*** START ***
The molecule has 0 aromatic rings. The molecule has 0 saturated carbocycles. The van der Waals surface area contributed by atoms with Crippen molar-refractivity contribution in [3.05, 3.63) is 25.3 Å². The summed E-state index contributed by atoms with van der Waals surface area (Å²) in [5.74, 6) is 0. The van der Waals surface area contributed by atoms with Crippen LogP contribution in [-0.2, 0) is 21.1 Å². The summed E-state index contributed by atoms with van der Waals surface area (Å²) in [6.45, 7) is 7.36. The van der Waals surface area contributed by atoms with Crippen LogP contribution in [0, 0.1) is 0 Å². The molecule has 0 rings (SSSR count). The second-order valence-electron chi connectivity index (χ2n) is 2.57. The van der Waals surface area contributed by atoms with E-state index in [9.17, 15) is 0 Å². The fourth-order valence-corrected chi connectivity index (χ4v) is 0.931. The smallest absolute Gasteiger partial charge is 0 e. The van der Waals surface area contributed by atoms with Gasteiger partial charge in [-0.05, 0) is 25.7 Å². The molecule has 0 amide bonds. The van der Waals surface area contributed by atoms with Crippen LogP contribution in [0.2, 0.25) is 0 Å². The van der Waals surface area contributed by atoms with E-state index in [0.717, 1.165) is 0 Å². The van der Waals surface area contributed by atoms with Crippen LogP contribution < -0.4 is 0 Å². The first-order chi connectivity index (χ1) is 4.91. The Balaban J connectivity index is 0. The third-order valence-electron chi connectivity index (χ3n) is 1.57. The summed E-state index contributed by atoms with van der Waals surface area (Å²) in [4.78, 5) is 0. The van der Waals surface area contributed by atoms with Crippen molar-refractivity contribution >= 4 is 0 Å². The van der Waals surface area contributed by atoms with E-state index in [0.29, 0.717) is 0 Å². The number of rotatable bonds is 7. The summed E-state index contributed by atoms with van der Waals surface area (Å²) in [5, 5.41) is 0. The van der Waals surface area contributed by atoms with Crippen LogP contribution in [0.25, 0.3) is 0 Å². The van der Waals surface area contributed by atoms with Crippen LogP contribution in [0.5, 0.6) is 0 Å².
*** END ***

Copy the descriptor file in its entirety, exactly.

The molecule has 0 aromatic rings. The molecule has 0 saturated carbocycles. The van der Waals surface area contributed by atoms with Crippen molar-refractivity contribution in [3.05, 3.63) is 25.3 Å². The summed E-state index contributed by atoms with van der Waals surface area (Å²) in [5.74, 6) is 0. The van der Waals surface area contributed by atoms with Crippen LogP contribution in [-0.2, 0) is 21.1 Å². The summed E-state index contributed by atoms with van der Waals surface area (Å²) in [6.45, 7) is 7.36. The van der Waals surface area contributed by atoms with Crippen LogP contribution in [0, 0.1) is 0 Å². The molecule has 0 rings (SSSR count). The second-order valence-electron chi connectivity index (χ2n) is 2.57. The van der Waals surface area contributed by atoms with E-state index in [9.17, 15) is 0 Å². The fourth-order valence-corrected chi connectivity index (χ4v) is 0.931. The smallest absolute Gasteiger partial charge is 0 e. The van der Waals surface area contributed by atoms with Gasteiger partial charge in [-0.05, 0) is 25.7 Å². The molecule has 0 amide bonds. The van der Waals surface area contributed by atoms with Crippen LogP contribution in [0.2, 0.25) is 0 Å². The van der Waals surface area contributed by atoms with E-state index in [0.717, 1.165) is 0 Å². The van der Waals surface area contributed by atoms with Crippen LogP contribution < -0.4 is 0 Å². The first-order chi connectivity index (χ1) is 4.91. The Balaban J connectivity index is 0. The third-order valence-electron chi connectivity index (χ3n) is 1.57. The summed E-state index contributed by atoms with van der Waals surface area (Å²) in [4.78, 5) is 0. The van der Waals surface area contributed by atoms with Crippen molar-refractivity contribution >= 4 is 0 Å². The van der Waals surface area contributed by atoms with E-state index in [0.29, 0.717) is 0 Å². The number of rotatable bonds is 7. The summed E-state index contributed by atoms with van der Waals surface area (Å²) in [5, 5.41) is 0. The van der Waals surface area contributed by atoms with Crippen LogP contribution in [0.25, 0.3) is 0 Å². The van der Waals surface area contributed by atoms with Crippen LogP contribution in [0.5, 0.6) is 0 Å².